Back to the sport itself, if there is something characteristically modern which America has given to golf, it might be this blurring of work and play. The game’s roots in antiquity have been uprooted, so to speak, by their inclusion in the political sphere. In Adam McKay’s Vice, George W. Bush is seen teeing off right after calling for the invasion of Iraq. That swipe envisages all the casual recklessness of mixing office with pleasure. When Trump turned to golf after the long campaign trail of the 2020 election, it was less a retreat than a continuation of that campaign. The golf ball’s pockmarking for better aerodynamics might be the dimples of a melting pot or part of a space race. The lawn of any single course might be Gatsby’s green enterprise or the thousand suburban homes with women to whom Donald Trump pleaded, “like me, please”. This plea is one he might still be standing behind with his silver club, if he ever was. It’s hard to know what game he’s playing anymore.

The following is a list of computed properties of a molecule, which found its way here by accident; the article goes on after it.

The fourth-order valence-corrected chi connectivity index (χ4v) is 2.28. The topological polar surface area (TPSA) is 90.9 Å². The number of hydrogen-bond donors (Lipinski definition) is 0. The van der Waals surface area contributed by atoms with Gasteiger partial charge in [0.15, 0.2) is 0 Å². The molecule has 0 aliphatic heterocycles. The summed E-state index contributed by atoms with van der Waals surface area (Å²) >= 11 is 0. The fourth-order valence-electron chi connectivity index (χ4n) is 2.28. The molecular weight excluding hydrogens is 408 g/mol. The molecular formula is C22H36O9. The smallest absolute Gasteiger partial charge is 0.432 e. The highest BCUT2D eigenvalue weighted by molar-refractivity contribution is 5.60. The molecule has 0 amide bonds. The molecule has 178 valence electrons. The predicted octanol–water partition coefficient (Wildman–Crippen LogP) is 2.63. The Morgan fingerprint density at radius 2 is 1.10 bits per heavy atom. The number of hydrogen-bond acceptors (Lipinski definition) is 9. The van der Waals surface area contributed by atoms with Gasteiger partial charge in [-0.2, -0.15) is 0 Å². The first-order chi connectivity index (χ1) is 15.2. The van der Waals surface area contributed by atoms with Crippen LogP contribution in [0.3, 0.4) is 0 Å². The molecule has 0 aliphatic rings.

[1] Pengelly, Martin, “Trump heads for golf club – again – before Biden defeat is called”, Guardian, 7 November 2020. https://www.theguardian.com/us-news/2020/nov/07/donald-trump-golf-course-joe-biden-election

[2] Feloni, Richard, “Trump played golf 19 times in his first 100 day in office – here’s why American presidents have been historically obsessed with the game”, Business Insider, 29 April 2017. https://www.businessinsider.com/why-american-presidents-play-so-much-golf-2017-4?r=US&IR=T

3 Crump, James, “Trump’s history of attacking Obama for golfing in a crisis”, Independent, 7 November 2020. https://www.independent.co.uk/news/world/americas/us-politics/donald-trump-golf-crisis-barack-obama-us-election-2020-b1673677.html

[4] Reilly, Rick, “How and why Trump cheats at golf”, Golf, 2 April 2019. https://golf.com/lifestyle/celebrities/how-why-president-trump-cheats-golf-playing-tiger-woods/

[5] This tweet appeared on Trump’s twitter feed on 7 November 2020, followed by the site’s disclaimer “Official sources may not have called the race when this was Tweeted”.

About Lucy Cheseldine

Lucy is a first year WRoCAH PhD candidate the the University of Leeds. My work in the School of English explores the poetry of Donald Hall and how American history is written through poetic texts. She competed her undergraduate degree in English literature at the University of Glasgow, and her M.Phil at Trinity College Dublin in Literatures of the Americas. Her previous research has included representations of grief in New England literary history, and the editorial relations of Raymond Carver.